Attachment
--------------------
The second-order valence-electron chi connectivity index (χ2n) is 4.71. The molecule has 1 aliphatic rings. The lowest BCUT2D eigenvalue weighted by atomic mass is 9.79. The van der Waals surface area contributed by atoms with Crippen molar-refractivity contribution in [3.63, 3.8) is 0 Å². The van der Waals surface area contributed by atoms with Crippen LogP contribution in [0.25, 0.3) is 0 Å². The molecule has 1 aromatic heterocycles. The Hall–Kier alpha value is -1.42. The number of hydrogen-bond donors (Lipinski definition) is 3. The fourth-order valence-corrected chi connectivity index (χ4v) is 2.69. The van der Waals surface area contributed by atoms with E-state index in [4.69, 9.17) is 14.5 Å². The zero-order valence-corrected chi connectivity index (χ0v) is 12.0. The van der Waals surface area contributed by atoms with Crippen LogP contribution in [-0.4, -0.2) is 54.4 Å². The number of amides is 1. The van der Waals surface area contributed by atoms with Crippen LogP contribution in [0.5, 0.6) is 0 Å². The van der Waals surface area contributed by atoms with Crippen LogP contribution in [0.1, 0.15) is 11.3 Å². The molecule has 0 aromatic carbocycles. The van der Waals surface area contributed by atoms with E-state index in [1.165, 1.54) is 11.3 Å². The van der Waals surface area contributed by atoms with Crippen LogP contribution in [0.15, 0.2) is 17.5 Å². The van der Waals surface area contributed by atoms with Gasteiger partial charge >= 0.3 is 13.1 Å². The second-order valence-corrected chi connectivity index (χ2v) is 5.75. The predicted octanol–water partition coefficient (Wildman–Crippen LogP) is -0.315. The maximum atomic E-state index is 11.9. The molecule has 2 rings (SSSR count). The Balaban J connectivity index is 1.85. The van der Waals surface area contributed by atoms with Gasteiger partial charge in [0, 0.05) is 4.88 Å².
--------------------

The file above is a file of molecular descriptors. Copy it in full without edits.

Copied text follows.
The second-order valence-electron chi connectivity index (χ2n) is 4.71. The molecule has 1 aliphatic rings. The lowest BCUT2D eigenvalue weighted by atomic mass is 9.79. The van der Waals surface area contributed by atoms with Crippen molar-refractivity contribution in [3.63, 3.8) is 0 Å². The van der Waals surface area contributed by atoms with Crippen LogP contribution in [0.25, 0.3) is 0 Å². The molecule has 1 aromatic heterocycles. The Hall–Kier alpha value is -1.42. The number of hydrogen-bond donors (Lipinski definition) is 3. The fourth-order valence-corrected chi connectivity index (χ4v) is 2.69. The van der Waals surface area contributed by atoms with E-state index in [4.69, 9.17) is 14.5 Å². The zero-order valence-corrected chi connectivity index (χ0v) is 12.0. The van der Waals surface area contributed by atoms with Crippen LogP contribution in [-0.4, -0.2) is 54.4 Å². The number of amides is 1. The van der Waals surface area contributed by atoms with Crippen LogP contribution in [0.5, 0.6) is 0 Å². The van der Waals surface area contributed by atoms with Crippen LogP contribution in [0.1, 0.15) is 11.3 Å². The molecule has 0 aromatic carbocycles. The van der Waals surface area contributed by atoms with E-state index in [1.165, 1.54) is 11.3 Å². The van der Waals surface area contributed by atoms with Crippen LogP contribution in [0.15, 0.2) is 17.5 Å². The van der Waals surface area contributed by atoms with Gasteiger partial charge >= 0.3 is 13.1 Å². The second-order valence-corrected chi connectivity index (χ2v) is 5.75. The predicted octanol–water partition coefficient (Wildman–Crippen LogP) is -0.315. The maximum atomic E-state index is 11.9. The molecule has 2 rings (SSSR count). The Balaban J connectivity index is 1.85. The van der Waals surface area contributed by atoms with Gasteiger partial charge in [0, 0.05) is 4.88 Å².